The doctors scream as Smith and his recruits try to corral the man before he reaches the truck. But another protester gets to him first and distracts him — by pulling down his pants.
"He's just lost someone in his family to cholera," Smith explains later. "By the time we got to him, he was collapsed in tears."
The team waits for 10 excruciating minutes before the key to the dump truck is finally located and the bridge unblocked.
Forty minutes into the journey, the sixth and final roadblock is broached . The cost of passage: Smith gives the locals he'd recruited the equivalent of $6. He throws out packets of oral-rehydration mix to the protesters standing below.
The mountainous three-hour ride to safety is finally, gloriously under way.
* * *
It's Nov. 30, two weeks since the harrowing hospital rescue. The return from Limbe culminated in a U.S. Embassy escort from Gonaives to the airport in Port-au-Prince the day after the escape.
The team has reassembled in Portland, Maine, to honor Chi, who's receiving a humanitarian award for her work in Haiti and Zimbabwe.
After the ceremony, Vanessa and the team regroup in Chi's townhouse to rehash the week. Viewed from a distance, the events in Haiti feel surreal, like the folk-art landscapes hawked on the streets of Port-au-Prince.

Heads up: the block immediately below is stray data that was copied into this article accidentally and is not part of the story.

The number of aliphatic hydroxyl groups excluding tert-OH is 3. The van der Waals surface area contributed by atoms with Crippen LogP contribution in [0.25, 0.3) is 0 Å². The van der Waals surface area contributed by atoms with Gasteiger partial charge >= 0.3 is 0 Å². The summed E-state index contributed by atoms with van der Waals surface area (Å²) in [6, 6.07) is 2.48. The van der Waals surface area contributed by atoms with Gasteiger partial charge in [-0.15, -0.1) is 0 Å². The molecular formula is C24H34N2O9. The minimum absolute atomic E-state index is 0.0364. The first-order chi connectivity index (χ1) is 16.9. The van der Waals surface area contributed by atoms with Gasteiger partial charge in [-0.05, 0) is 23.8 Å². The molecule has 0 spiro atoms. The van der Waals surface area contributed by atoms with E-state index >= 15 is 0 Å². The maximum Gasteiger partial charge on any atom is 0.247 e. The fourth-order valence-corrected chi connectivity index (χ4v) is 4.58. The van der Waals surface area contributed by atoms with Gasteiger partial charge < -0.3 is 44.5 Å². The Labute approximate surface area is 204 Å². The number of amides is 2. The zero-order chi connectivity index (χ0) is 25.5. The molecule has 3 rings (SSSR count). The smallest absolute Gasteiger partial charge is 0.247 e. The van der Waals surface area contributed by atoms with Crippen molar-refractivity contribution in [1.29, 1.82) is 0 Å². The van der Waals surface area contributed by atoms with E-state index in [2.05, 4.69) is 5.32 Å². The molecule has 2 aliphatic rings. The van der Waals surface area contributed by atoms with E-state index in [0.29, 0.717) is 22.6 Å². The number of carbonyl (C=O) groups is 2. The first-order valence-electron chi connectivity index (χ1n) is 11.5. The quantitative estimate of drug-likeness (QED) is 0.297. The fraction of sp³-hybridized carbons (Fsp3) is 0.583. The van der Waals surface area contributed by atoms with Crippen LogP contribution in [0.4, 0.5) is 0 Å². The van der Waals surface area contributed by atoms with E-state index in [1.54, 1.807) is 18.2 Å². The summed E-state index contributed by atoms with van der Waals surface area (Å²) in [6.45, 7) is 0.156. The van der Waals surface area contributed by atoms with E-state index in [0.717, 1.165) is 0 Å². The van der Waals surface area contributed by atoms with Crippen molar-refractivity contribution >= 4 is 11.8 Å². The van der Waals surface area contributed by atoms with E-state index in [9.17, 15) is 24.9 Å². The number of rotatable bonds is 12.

Some residents have had trouble sleeping, thinking about the baby and others who died on their watch. Lalaine found herself on call at the hospital one week after their return, delivering five babies back to back.
"I like staying busy," she says. "I don't want to think about the boy I saw die in front of me. I don't want to think about how I could have saved him if we had been here."
Prativa can't shake the image of a woman who arrived just as the team was evacuating Limbe. "She died on a stool; she didn't even make it to a bed.
"People are dying for no other reason than they live in Haiti."
As the team leader, Chi feels responsible for having placed the team in danger, but she also knows there's no such thing as security in Haiti; there's only the illusion of control.
When Vanessa explains that the next two Angel Missions teams have already canceled their 2011 trips to Haiti — fearing the cholera — Chi shakes her head. "You don't get cholera from caring for people," she says.
All five members of the team say they're determined to go back, likely next May. As of this week, more than 2,000 Haitians have died of cholera.
Back in Port-au-Prince, Kez has returned to business as usual, walking the ravines and tent cities. When she's not on cholera duty, she's treating people for scabies, worms and a growing number of vaginal infections, which she blames squarely on the government's slow response to the earthquake: When women have to urinate outdoors amid rocks, dust and untended rubble, it's hard to stay clean.
To prevent cholera, she reminds everyone she passes, please, wash your hands.